Tokyo Sadness

I hate Tokyo. Each time I come here I hate it a little more. It’s so… sterile. There is no peace here. Sometimes I wonder if there is any humanity here at all. Tokyo is the sort of place that can’t be explained, it has to be experienced. No matter how many people are around me here, I feel alone. I feel so, so alone. When I was growing up in the Australian countryside the infamous tyranny of distance sometimes weighed heavily on me. But even then, even when I was alone miles from the next person, I never felt this lonely. At least then I had my own company. In Tokyo my irrelevance is made oppressively clear.

Were it not for work I don’t think I’d come here at all. Sometimes I look around me on the metro. School children who, in Australia, would laugh and show all sorts of cheerful cheek are silent – morose, even. The adults look mass-produced: black hair, brown eyes and the same black business suits. Whenever I can, I leave this place. Even the air here is heavy, a leaden stew of sweat, smog and silent desperation.

In the evenings, after meetings, I slip away to Ueno Park. There’s something about it that gives me space to breathe. At least it isn’t as crowded as Chuo, Shibuya or Shinjuku. In the alleys past the station there are many shops that show a side of this glittering sea of pulsating life that many will tend to overlook. There are the shoe shops with faux patent leather shoes for 1500 yen. There are the shops with cheap, late-model watches of European and Japanese provenance. Then there are the shops that sell cheap, sleazy suits to the legions of university students from the provinces seeking employment.

A memory that will always be branded into the flesh of my consciousness is that of a pair of shoes I once saw. I beg the reader’s charity for setting, kangaroo-like, off on a tangent. In my university days at Sydney I took in a Japanese flatmate. It was rather unexpected. We had several classes together and we hit it off. Hiroshi was his name. He, like many Japanese international students, had little experience of life outside his island nation. Like many Japanese, students or otherwise, the distinctness of Japanese life makes it difficult to adjust to any other setting. I had to laugh when he referred to me –an Australian citizen and resident of that country for all part six months of my life – as a “foreigner”. He was assigned student housing with a flatmate from Korea. Two months into his first term, the combined effects of excess drink, imperfect English and a poor choice of discussion topics – namely history – resulted in my receiving a midnight telephone call. Hiroshi was no longer welcome and needed somewhere to go. I gave him use of my sofa.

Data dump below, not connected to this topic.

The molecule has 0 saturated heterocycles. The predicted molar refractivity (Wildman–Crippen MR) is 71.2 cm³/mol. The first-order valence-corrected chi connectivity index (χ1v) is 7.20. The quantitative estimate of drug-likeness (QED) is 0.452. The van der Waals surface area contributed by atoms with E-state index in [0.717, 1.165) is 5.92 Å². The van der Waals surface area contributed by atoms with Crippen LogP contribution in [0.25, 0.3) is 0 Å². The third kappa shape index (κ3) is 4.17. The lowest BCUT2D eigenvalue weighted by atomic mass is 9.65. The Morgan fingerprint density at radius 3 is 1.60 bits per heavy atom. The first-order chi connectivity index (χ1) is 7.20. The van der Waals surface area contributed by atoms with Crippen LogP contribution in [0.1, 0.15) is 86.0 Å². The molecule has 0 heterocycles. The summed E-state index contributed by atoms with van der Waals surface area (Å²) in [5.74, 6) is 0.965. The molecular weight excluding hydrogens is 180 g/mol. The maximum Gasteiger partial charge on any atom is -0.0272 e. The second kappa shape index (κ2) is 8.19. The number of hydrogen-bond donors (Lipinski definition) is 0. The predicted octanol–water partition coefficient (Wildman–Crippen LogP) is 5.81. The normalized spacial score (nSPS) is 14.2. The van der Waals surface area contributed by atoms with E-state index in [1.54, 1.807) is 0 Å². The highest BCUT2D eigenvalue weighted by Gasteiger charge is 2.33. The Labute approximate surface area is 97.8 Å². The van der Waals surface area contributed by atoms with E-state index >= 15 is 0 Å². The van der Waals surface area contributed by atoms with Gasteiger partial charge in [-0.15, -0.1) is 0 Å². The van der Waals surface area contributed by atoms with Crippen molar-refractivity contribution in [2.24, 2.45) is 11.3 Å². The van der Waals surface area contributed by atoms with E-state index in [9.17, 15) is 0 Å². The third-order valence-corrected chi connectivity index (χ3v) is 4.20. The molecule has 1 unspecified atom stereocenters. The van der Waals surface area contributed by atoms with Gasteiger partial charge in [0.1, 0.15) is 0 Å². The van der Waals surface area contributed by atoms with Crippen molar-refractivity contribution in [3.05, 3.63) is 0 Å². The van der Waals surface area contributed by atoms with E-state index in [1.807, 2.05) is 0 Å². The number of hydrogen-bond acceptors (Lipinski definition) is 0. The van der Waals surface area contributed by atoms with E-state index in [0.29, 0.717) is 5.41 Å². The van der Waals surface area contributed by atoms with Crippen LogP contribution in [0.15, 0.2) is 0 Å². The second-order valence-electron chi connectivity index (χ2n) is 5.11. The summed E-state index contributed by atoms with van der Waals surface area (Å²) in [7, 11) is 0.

That marked the start of an affair of which I will always be slightly ashamed. He was in equal measures loyal and reliant. I was lonely and felt betrayed. In my adolescence I gave myself to a blue-eyed bloke who longed for his beloved Sweden. I despised him and his absence. What I didn’t do was go with him, however much he asked me to. These thoughts flash through my mind sometimes. Moments are like blossoms. They bud and bloom only to be carried away in the wind. No matter how beautiful, they are transient. Then again, isn’t that what makes them so beautiful? The fact that they will never last? Memories, dreams, ambitions, hopes — even entire lives — they come only to go again. There is no promise save that the cycles of life will continue, that all will be replaced.